Who Gives A Crap wins during loo paper panic
"Well, that was unexpected!"
These words were tweeted by mission-driven company Who Gives A Crap at the height of Australia’s toilet paper panic-buying frenzy at the start the coronavirus outbreak.
The company — which makes toilet paper, tissues and paper towels from bamboo and which donates half its profits to charities that tackle diarrhoea-related disease — inadvertently became Australia's number one toilet paper supplier, as major supermarkets sold out. Then, soon afterwards, they did too.
For CEO and founder Simon Griffiths there was a certain irony when he compared the buying frenzy with the challenge he faced when starting out back in 2012. “We were selling the most boring product in the world,” he said. Trying to market another toilet paper in a saturated market would be a challenge and a half. They began with a humble crowdfunding campaign on IndieGoGo. “We wanted a new model of capitalism, leveraging individual purchasing decisions to help a non-profit cause,” he said.
To get eyeballs on the campaign, Simon sat on an actual warehouse toilet and refused to budge until their goal of their first bulk order — $50,000 — was reached. “I’m sitting down for what I believe in,” Griffiths quipped, sharing his “passion for humanitarian aid and toilet humour.” Which is, incidentally, reflected in the company's slogan: Good for your bum, great for the world!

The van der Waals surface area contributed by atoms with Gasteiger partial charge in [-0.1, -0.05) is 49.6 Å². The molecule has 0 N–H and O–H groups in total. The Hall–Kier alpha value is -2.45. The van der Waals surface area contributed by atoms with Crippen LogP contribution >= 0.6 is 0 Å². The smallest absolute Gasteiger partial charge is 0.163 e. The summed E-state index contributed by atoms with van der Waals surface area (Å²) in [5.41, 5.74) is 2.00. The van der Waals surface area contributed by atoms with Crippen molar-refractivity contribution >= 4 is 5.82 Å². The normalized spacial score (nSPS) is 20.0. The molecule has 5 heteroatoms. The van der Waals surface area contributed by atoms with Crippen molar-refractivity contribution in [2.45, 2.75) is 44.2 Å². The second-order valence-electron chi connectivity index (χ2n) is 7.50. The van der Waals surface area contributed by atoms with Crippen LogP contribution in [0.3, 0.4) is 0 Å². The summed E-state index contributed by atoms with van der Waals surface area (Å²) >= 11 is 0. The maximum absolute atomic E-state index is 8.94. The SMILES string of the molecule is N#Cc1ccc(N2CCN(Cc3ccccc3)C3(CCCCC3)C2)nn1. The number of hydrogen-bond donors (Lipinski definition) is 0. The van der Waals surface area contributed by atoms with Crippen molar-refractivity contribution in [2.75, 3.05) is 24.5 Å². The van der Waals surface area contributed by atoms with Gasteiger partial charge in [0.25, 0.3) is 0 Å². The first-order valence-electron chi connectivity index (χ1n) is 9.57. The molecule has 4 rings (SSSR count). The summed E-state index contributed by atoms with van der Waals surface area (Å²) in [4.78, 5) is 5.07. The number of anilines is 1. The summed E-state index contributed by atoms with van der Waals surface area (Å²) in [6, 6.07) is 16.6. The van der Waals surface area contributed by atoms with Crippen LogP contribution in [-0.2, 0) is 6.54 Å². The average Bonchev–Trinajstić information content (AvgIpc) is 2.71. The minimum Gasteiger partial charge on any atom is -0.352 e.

He live-streamed the toilet stunt but “every four hours we’d get reported for pornographic material and the live stream was taken down.” Ever dogged, Griffiths, who founded several social-good companies before this one, simply found a new live stream to host him each time.
It’s worlds away from the first week of March 2020, when his company was selling 27 toilet paper rolls per second — 40 times higher than regular sales.
“We signed up more new customers in one day than we would a month,” Griffiths told Executive Style. “And there's a really important silver lining to that.” Half of all profits go to five charity partners, the main one being Water Aid.
For the first time, the company expects to crack the $1 million mark in donations this year. “We’ll help more of the world’s 2.3 billion people who don’t have access to a toilet, and drive down diarrhoea-related disease, the second biggest killer of under-5s in Africa,” he noted. So far, it has raised $2.6 million in donations.
The company, which has tripled in size annually for the past six years, takes its 74 staff on trips to see the work it does in countries such as Cambodia, Papua New Guinea, East Timor and Kenya. But, due to the coronavirus, they had to cancel the planned impact trip to India in early March. He cites a trip to East Timor, where he was shown a village with clean running water, and one without, as a ‘stand-out’ moment. “I got really emotional,” he said, on seeing the differing energy levels between the villagers.
Donated money specifically helps sanitation projects. “Anyone who has spent time in the developing world, as I did before starting this company, knows the challenges with sanitation,” Griffiths says. “Toilet paper was the perfect conversation starter for an icky and disgusting subject.”
Griffiths — who spends three months a year in Los Angeles, now the company sells in the US and UK as well as Australia — expects to be selling loo paper again and helping the world's poorest again. But, even for an entrepreneur with his swift professional impatience, recent times have been dizzying. “I’m still shocked by the pace with which things have shifted,” he added.
ABOVE Simon Griffiths